Wednesday, September 22, 2010

Do what is right; master sin

As a follow-up to a previous post on sanctification (the continuous infilling and inward spiritual growth from the Holy Spirit; post-salvation), I wanted to expand a little on the role God can play in our lives when we continue to earnestly seek Him and by faith, live for His will in our lives.

The Lord came into my life in a very profound manner. It happened on a Friday evening; Friday September 5, 2008 at 4:40 P.M. to be exact; maybe 4:45. There was a feeling of warmth; new breath; a new beating in my heart; a newly revived purpose in life that can only be somewhat explained via the limited vocabulary of this sixth-grade spelling bee runner-up.

Once this sinner was cleansed (saved) and thus forgiven for the things of old, I began questioning seriously whether the temptation(s) of this world was going to be the new status quo, or whether I could “master” sin in my life? Even deeper: were the buzz words and phrases I heard from those, in church, claiming to live a holy life – that is to say, set apart by the Holy Spirit from  sin or further yet, the mere tempation of sin, in this world – really possible? Or was that just lip service? Were they just wanting to stand out from everybody else, and not really wanting to do the dirty laundry they had been ignoring?

God revealed something to me in Genesis 4:7c recently. It says, “But if you do not do what is right, sin is crouching at your door; it desires to have you, but you must master it” (NIV). This is not a Bible study, so I’ll avoid the theological implications and surrounding context of this verse. Instead, let’s focus on the literal words that are written, and what God is saying here; what God is revealing to us; His audience.

This message – from God Himself and delivered to a human being; a living, breathing, of-this-world mortal man – is telling us that it is possible to master sin in our lives. Keep in mind: sin is not plural. As is evident by the Lord speaking here to Cain, sin is there when we do not do what is right; what the Holy Spirit tells us we ought to do. Sin is just that; sin…right? It may manifest in your life in various forms: addiction, sexual impurity, idolatry, etc, but sin shall not be viewed as "multi-formative,"...right? Multi-formative is to mean: sin can exist or is present (or manifesting) in multiple forms; acting as independent entities in this world or it hosts. (more on this next time perhaps)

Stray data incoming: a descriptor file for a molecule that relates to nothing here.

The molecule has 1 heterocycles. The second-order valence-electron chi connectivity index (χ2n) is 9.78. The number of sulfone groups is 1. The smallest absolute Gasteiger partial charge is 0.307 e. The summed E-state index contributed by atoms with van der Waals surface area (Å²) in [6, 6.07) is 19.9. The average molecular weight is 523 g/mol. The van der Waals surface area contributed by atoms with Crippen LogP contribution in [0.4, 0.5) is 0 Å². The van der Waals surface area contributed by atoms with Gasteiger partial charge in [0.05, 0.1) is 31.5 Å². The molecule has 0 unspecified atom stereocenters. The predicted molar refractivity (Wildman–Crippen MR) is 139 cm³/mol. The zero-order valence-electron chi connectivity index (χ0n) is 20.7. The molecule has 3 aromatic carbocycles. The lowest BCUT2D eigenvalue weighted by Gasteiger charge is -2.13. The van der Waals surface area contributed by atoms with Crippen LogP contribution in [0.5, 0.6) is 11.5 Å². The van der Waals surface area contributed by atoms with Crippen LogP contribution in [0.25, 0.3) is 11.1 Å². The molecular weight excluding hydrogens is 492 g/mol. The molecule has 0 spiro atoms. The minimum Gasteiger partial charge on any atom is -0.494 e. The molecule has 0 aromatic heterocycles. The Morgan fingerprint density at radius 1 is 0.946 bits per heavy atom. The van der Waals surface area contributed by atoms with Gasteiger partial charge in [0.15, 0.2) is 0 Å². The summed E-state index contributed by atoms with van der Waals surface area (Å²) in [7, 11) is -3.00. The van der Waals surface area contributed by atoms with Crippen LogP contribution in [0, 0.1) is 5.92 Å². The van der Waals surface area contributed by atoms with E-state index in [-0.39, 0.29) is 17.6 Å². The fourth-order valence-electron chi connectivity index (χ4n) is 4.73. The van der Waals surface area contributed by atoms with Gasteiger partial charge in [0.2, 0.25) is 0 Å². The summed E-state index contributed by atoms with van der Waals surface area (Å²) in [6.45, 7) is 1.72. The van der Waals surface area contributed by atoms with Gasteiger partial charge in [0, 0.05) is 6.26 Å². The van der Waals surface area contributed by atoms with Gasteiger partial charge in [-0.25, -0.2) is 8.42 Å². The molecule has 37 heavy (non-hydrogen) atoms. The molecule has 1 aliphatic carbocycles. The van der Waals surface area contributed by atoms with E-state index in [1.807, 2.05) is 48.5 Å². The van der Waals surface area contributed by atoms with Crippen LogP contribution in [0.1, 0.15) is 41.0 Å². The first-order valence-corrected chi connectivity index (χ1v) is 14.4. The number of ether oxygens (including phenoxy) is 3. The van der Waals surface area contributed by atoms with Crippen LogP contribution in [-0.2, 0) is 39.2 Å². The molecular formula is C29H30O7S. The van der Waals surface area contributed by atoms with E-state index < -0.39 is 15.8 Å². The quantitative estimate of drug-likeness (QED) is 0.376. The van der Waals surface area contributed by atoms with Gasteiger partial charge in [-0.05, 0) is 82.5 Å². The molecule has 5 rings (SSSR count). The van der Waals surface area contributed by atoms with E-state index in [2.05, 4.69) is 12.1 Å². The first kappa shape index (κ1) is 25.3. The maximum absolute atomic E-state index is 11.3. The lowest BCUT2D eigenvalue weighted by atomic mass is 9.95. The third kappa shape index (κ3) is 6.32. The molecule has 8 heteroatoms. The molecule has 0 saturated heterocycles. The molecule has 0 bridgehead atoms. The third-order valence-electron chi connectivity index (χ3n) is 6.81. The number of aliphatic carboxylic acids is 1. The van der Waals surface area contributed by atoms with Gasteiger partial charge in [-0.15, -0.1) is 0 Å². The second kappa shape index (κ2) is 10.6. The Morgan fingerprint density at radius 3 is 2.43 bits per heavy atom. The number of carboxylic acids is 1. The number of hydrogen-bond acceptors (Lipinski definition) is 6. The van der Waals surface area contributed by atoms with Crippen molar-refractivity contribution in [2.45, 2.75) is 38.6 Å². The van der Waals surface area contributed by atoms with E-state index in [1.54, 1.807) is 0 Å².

Can we be forgiven of our transgressions by God; made new by Christ; live a holy and pleasing life through the Holy Spirit? Or are we just sinners of this world that need to learn how to live with that fact? Do we just need to understand the fact that sin is everywhere, therefore we will never have dominion over it? That no matter where we turn, the world is going to tempt us. And no matter what we do, think, say, or how we respond to those temptations, will be seen as sin in the eyes of Christ.

Someone once eluded that while I may “master” a sin in my life, no matter what I subsequently do, there will be another sin waiting for me down the road. If I then cannot master that sin, I have not mastered sin. Therefore, it is premature or somewhat infallible to suggest something as arrogant as mastering sin. I would not entirely dismiss this view, but I think it must be based on the premise of sin being what I coined earlier as “multi-formative.” And that, I do not believe – as is evident by the herein cited and inerrant Word of God – is the state of sin.

As I stated in A new prescription, I do not wish to “subscribe to the prescription that sin has dominion over me and I must get used to it.” I will continue to seek and thus live a holy life. Does this mean I will be perfect the rest of my life? Absolutely not! To do so (in this case) would be arrogant to say the least. Satan has been at his game a lot longer than I at mine. But the Lord has been there longer than all.

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